In no particular order of importance, I believe artwork can be judged on at least the following criteria:
Integrity (or consistency)
[there are footnotes to a few of those you can see on the original]
Later I elaborated further that "OK, I lied. Truth is the number 1 criteria," which elicted two comments that deserve a response. The second, by aurix, was simply, "Could you elaborate on truth as a criterion?" which I'll take as my license for responding in some detail to the first comment by Henry:
Why is truth the number one criterion? And what does it even mean? I was just about to comment that your list of criteria was quite good, except that truth should be taken off.The rest of Henry's comment also suggests he and I have very different working definitions of "truth," but I'll respond to this part first. For me, "truth" is not an intentional sincerity of expression, but rather a well-considered, effective expression of an insightful analysis, which is virtually my exact definition of a "work of art." In this sense, truth is for me the most important criterion for determining whether work is good or not.
If by truth you mean intentional sincerity of expression, I don't think truth has anything to do with anything.
In thinking about this I keep coming back to Warhol (and if you don't agree that Warhol was a good artist, you might not get much out of the rest of this). Andy told more truth through his work than we'll likely process for decades. Consider how he notoriously reponded to interviews with what he thought the asker wanted to hear. This is a particularly good example of what I mean by truth, because on the surface it seems to be anything but (thereby illustrating that it's not a matter of a relative point of view, but rather an excellent means of conveying a point, regardless of who may agree or disagree with it). The point of Warhol's work here was, in part, to demonstrate that the interview (the media attention and resulting celebrity) was the thing, not its content. So whether what he actually said was somehow cosmically true (however one measures that) was irrelevant...there was truth in his message, and how he chose to express that message was a well-considered, effective expression of an insightful analysis (i.e., it was good art).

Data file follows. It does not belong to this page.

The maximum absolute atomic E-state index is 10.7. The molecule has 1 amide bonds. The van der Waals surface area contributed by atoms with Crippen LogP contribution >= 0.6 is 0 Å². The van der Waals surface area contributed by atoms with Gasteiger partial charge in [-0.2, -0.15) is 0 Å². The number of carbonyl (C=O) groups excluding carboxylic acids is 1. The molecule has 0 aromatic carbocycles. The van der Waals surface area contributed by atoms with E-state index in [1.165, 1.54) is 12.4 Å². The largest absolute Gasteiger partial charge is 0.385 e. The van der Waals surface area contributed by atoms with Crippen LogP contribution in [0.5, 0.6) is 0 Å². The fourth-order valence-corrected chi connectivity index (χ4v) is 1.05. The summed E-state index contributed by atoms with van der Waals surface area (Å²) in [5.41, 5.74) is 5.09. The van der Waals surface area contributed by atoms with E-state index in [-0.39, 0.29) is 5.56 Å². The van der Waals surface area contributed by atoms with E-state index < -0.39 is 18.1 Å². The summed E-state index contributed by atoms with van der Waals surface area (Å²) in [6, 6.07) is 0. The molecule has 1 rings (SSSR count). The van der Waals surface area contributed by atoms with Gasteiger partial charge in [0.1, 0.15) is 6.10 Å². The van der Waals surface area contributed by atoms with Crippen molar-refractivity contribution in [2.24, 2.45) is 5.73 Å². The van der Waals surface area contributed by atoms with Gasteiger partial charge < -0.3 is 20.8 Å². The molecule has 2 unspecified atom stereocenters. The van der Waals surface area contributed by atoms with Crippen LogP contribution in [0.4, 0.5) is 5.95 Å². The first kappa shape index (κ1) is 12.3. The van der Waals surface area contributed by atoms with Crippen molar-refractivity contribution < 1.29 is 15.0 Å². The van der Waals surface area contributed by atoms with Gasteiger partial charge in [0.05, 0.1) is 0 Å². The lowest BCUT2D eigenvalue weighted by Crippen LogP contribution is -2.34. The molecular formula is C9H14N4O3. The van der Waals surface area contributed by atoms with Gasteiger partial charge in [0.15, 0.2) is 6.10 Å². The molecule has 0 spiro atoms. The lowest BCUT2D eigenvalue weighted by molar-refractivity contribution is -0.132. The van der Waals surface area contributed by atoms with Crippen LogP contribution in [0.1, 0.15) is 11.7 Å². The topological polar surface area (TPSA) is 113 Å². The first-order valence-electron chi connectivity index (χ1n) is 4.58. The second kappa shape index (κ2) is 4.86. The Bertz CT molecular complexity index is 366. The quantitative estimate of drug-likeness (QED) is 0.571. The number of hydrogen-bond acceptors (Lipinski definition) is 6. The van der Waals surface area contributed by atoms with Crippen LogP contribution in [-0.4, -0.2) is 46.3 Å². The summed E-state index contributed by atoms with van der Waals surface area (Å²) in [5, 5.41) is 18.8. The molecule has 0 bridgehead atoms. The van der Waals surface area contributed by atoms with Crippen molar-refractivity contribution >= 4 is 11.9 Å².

Well, perhaps, but sincerity is not an element of my definition of truth. Irony (and [I think] even cynicism) can reveal truth as well. So for me the ultimate test of "truth" is not a matter of intention (that's part of assessing conceptual quality and integrity) but rather of effect (like that of emotional response [think "beauty is truth" and this is more clear]).
I was just talking with a friend a couple of days ago who said contemporary art was losing its soul, because (among other reasons,) an artist nowadays could vomit on a canvas and call it art. My friend quickly turned to me and said as an aside, "of course, if you vomited on a canvas, that would be different. I know you, and I know you probably had a good reason for it."
So apparently "truth" is in the eye of the beholder.
It can be bent very easily, especially among the "educated." Like car salesmen around the world already know, the smarter you are, the easier you are to fool. I'd strike truth from the list, whatever it is.I'm happy to strike sincerity from the list [update: or I would be if it were on the list...], but art without "truth," as I see it, is inferior. It may be pleasant enough, but it's not meaningful beyond that, and I strongly believe there is more.